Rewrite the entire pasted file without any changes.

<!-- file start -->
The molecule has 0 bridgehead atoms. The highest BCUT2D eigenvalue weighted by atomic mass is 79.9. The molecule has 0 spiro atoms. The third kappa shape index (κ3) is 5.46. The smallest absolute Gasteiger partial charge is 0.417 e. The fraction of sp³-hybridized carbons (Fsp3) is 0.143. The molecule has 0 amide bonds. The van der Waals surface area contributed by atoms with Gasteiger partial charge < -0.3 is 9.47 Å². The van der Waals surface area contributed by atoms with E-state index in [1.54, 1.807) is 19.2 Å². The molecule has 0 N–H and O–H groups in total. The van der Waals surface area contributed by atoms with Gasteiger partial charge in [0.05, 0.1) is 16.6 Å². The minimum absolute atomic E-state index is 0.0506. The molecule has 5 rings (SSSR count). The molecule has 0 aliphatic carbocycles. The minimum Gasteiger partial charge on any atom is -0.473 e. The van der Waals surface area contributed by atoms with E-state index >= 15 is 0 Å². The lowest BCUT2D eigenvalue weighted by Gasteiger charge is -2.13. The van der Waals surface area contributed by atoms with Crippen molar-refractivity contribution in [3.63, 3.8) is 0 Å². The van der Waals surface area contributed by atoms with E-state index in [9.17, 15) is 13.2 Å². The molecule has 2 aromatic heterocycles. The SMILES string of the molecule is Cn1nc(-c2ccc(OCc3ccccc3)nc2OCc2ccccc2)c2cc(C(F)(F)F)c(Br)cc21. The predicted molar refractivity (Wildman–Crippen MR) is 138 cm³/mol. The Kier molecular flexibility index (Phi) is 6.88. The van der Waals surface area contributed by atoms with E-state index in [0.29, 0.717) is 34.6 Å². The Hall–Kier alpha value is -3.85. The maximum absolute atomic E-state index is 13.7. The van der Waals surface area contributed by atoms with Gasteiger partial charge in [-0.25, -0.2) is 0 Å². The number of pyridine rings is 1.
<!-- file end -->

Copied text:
The molecule has 0 bridgehead atoms. The highest BCUT2D eigenvalue weighted by atomic mass is 79.9. The molecule has 0 spiro atoms. The third kappa shape index (κ3) is 5.46. The smallest absolute Gasteiger partial charge is 0.417 e. The fraction of sp³-hybridized carbons (Fsp3) is 0.143. The molecule has 0 amide bonds. The van der Waals surface area contributed by atoms with Gasteiger partial charge < -0.3 is 9.47 Å². The van der Waals surface area contributed by atoms with E-state index in [1.54, 1.807) is 19.2 Å². The molecule has 0 N–H and O–H groups in total. The van der Waals surface area contributed by atoms with Gasteiger partial charge in [0.05, 0.1) is 16.6 Å². The minimum absolute atomic E-state index is 0.0506. The molecule has 5 rings (SSSR count). The molecule has 0 aliphatic carbocycles. The minimum Gasteiger partial charge on any atom is -0.473 e. The van der Waals surface area contributed by atoms with E-state index >= 15 is 0 Å². The lowest BCUT2D eigenvalue weighted by Gasteiger charge is -2.13. The van der Waals surface area contributed by atoms with Crippen molar-refractivity contribution in [3.63, 3.8) is 0 Å². The van der Waals surface area contributed by atoms with E-state index in [9.17, 15) is 13.2 Å². The molecule has 2 aromatic heterocycles. The SMILES string of the molecule is Cn1nc(-c2ccc(OCc3ccccc3)nc2OCc2ccccc2)c2cc(C(F)(F)F)c(Br)cc21. The predicted molar refractivity (Wildman–Crippen MR) is 138 cm³/mol. The Kier molecular flexibility index (Phi) is 6.88. The van der Waals surface area contributed by atoms with E-state index in [0.29, 0.717) is 34.6 Å². The Hall–Kier alpha value is -3.85. The maximum absolute atomic E-state index is 13.7. The van der Waals surface area contributed by atoms with Gasteiger partial charge in [-0.25, -0.2) is 0 Å². The number of pyridine rings is 1.